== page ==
If you are arriving at the otogar (bus station), again, you can take the tram. You have a choice:

Either take the new line and get off at the Antalya Museum. From here, you can cross the road to take the historic tram along the coastline and get off at the entrance to Kaleiçi.

Or you can take a single tram to İsmetpaşa and walk from there – around 5 to 10 minutes.

How far is Lara Beach from Antalya old town?

There are regular buses heading to Lara Beach from the bus stops just outside Kaleiçi. The journey takes around 35 minutes.

If you want a closer beach, you can go to Mermerli Beach at the foot of the city walls.

Or you can head up to the wide sweep of Konyaaltı Beach. This is a really pleasant walk along Konyaaltı Caddesi. Or you can take the historic tram.

Does Kaleiçi Antalya make a good base?

Antalya is a large city and the old town makes for a good base because of its transport links right outside the city walls.

Antalya is the administrative centre and biggest city in the whole Antalya Province and there’s much to explore. Within the city boundaries, there’s more than enough to keep you occupied.

If you don’t drive and you don’t want to negotiate public transport, you can book a driver for a private tour of the places you want to see.

It’s easy to get around, however, and we like to use public transport where possible.

As well as beaches and the Archaeological Museum, we’ve used public transport to take day trips from Antalya old town to the ancient ruins of Perge. Make sure you indulge in the famous köfte and piyaz of this area, too.

We’ve also visited both Upper Düden Waterfalls and Lower Düden Waterfalls.

Regular buses go to the big shopping centres, too, if that’s your thing.

For us, Antalya’s old town is the best place to stay in Antalya.

If you’re looking for huge all-inclusive hotels and ‘foam party’ nightlife, then it’s probably not the place for you.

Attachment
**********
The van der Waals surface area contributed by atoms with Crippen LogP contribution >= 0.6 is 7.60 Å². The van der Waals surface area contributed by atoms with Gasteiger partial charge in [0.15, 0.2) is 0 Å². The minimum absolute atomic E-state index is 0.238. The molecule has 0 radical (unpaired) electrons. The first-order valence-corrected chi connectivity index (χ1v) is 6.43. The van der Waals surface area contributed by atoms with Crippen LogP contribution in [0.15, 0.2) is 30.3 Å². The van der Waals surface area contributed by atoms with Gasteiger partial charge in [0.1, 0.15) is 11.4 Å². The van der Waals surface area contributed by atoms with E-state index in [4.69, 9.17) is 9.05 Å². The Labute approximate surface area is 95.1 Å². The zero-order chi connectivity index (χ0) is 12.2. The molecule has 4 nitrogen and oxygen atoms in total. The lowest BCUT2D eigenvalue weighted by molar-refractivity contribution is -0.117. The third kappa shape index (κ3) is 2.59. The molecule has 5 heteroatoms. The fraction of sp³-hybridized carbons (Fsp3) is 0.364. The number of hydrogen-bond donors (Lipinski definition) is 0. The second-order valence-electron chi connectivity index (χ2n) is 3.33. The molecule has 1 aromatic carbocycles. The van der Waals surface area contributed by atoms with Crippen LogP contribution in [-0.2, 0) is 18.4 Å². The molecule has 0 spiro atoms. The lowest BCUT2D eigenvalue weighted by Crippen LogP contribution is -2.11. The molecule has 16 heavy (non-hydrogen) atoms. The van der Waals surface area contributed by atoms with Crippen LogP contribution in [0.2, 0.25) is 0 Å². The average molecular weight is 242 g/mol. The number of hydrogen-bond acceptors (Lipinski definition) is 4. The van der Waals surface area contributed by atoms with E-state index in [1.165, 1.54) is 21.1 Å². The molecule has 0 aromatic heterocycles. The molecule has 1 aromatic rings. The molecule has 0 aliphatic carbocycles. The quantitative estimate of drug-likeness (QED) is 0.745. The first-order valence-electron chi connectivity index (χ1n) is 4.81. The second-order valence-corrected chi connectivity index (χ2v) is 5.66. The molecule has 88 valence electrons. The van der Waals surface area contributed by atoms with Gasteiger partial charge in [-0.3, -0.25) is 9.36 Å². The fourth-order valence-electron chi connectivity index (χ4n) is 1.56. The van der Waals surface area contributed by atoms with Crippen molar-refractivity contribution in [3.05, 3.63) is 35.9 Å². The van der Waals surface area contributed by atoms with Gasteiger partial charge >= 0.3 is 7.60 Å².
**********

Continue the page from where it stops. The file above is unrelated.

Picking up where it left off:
If small boutique hotels and pensions at an affordable price are your thing – along with old city charm, oodles of eateries, and pubs and live music venues – you’re going to love Kaleiçi!

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Betty Flanagan

Monday 6th of March 2023

Thanks very much for reviewing Kaleici, Antalya. My sister & I went there last July. We stayed in Puding Bay Marina Hotel & it was fabulous. Just above Mermeli beach. All staff were so kind, they couldn't do enough for you. Like yourselves, we got lost everyday! We bought the Antalyacart I think it was called & used for the trams when we went out from Hadrian's gate. My only complaint was that we went in July in 41 degrees heat at times! Everything that you show here we also seen & yes, ate & drank in Dubh linn & Edinburgh restaurants & people watched. We also went on the tram to have some air conditioning some days & would get off randomly & eat in little cafes. I loved that it was near enough Antalya airport also as have done the Bodrum to Marmaris trip! In saying that I don't mind the Izmir to Kusadsi journey but have made friends & they arrange transport for me so always by car rather than coach. Thanks again, love reading your posts.

Turkey's For Life

Saturday 11th of March 2023

Hi Betty, glad you enjoyed Kaeliçi as much as we do when we go. We love to get lost around there - although Barry has pretty much got his bearings these days. :) The tram system is great for getting around isn't it. Happy travels. :)